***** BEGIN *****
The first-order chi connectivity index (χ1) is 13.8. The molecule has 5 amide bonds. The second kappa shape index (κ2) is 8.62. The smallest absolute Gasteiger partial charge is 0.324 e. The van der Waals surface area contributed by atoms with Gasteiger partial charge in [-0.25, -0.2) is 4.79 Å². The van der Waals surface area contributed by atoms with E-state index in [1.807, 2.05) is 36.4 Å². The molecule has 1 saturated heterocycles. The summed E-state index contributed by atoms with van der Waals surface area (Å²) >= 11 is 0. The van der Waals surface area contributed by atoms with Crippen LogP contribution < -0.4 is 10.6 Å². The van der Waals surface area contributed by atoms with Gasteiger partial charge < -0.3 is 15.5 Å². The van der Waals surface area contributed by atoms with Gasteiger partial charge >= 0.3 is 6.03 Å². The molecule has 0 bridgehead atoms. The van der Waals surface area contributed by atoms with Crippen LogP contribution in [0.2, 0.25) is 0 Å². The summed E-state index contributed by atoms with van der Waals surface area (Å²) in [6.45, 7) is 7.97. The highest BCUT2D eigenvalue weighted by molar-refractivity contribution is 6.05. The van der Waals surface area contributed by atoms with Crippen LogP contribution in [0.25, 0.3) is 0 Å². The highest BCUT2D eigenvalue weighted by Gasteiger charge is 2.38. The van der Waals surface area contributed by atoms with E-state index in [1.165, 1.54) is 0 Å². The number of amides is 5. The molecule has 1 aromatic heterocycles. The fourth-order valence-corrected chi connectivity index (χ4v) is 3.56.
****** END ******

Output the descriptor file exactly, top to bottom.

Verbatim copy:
The first-order chi connectivity index (χ1) is 13.8. The molecule has 5 amide bonds. The second kappa shape index (κ2) is 8.62. The smallest absolute Gasteiger partial charge is 0.324 e. The van der Waals surface area contributed by atoms with Gasteiger partial charge in [-0.25, -0.2) is 4.79 Å². The van der Waals surface area contributed by atoms with E-state index in [1.807, 2.05) is 36.4 Å². The molecule has 1 saturated heterocycles. The summed E-state index contributed by atoms with van der Waals surface area (Å²) >= 11 is 0. The van der Waals surface area contributed by atoms with Crippen LogP contribution < -0.4 is 10.6 Å². The van der Waals surface area contributed by atoms with Gasteiger partial charge < -0.3 is 15.5 Å². The van der Waals surface area contributed by atoms with Gasteiger partial charge >= 0.3 is 6.03 Å². The molecule has 0 bridgehead atoms. The van der Waals surface area contributed by atoms with Crippen LogP contribution in [0.2, 0.25) is 0 Å². The summed E-state index contributed by atoms with van der Waals surface area (Å²) in [6.45, 7) is 7.97. The highest BCUT2D eigenvalue weighted by molar-refractivity contribution is 6.05. The van der Waals surface area contributed by atoms with Crippen LogP contribution in [0.25, 0.3) is 0 Å². The highest BCUT2D eigenvalue weighted by Gasteiger charge is 2.38. The van der Waals surface area contributed by atoms with E-state index in [1.165, 1.54) is 0 Å². The number of amides is 5. The molecule has 1 aromatic heterocycles. The fourth-order valence-corrected chi connectivity index (χ4v) is 3.56.